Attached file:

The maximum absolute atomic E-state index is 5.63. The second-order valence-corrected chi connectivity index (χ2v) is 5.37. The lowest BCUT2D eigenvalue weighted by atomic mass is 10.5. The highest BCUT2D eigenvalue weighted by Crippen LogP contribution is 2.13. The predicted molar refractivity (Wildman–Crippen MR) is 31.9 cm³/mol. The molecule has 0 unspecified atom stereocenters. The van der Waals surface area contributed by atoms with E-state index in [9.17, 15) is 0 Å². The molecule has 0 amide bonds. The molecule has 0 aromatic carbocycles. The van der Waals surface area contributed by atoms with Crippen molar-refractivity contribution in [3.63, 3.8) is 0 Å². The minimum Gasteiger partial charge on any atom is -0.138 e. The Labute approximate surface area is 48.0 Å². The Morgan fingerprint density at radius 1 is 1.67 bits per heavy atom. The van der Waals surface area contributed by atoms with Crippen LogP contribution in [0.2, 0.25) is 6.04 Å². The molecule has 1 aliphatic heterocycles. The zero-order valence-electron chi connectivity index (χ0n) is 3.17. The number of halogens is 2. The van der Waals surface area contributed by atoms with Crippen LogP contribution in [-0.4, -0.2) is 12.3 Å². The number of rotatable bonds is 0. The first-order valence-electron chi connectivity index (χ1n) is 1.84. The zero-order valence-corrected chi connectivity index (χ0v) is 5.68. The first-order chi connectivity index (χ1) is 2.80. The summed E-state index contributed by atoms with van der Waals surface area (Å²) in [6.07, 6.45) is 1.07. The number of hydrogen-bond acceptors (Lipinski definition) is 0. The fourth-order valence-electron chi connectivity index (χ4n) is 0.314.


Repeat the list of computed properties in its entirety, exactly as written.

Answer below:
The maximum absolute atomic E-state index is 5.63. The second-order valence-corrected chi connectivity index (χ2v) is 5.37. The lowest BCUT2D eigenvalue weighted by atomic mass is 10.5. The highest BCUT2D eigenvalue weighted by Crippen LogP contribution is 2.13. The predicted molar refractivity (Wildman–Crippen MR) is 31.9 cm³/mol. The molecule has 0 unspecified atom stereocenters. The van der Waals surface area contributed by atoms with E-state index in [9.17, 15) is 0 Å². The molecule has 0 amide bonds. The molecule has 0 aromatic carbocycles. The van der Waals surface area contributed by atoms with Crippen molar-refractivity contribution in [3.63, 3.8) is 0 Å². The minimum Gasteiger partial charge on any atom is -0.138 e. The Labute approximate surface area is 48.0 Å². The Morgan fingerprint density at radius 1 is 1.67 bits per heavy atom. The van der Waals surface area contributed by atoms with Crippen LogP contribution in [0.2, 0.25) is 6.04 Å². The molecule has 1 aliphatic heterocycles. The zero-order valence-electron chi connectivity index (χ0n) is 3.17. The number of halogens is 2. The van der Waals surface area contributed by atoms with Crippen LogP contribution in [-0.4, -0.2) is 12.3 Å². The number of rotatable bonds is 0. The first-order valence-electron chi connectivity index (χ1n) is 1.84. The zero-order valence-corrected chi connectivity index (χ0v) is 5.68. The first-order chi connectivity index (χ1) is 2.80. The summed E-state index contributed by atoms with van der Waals surface area (Å²) in [6.07, 6.45) is 1.07. The number of hydrogen-bond acceptors (Lipinski definition) is 0. The fourth-order valence-electron chi connectivity index (χ4n) is 0.314.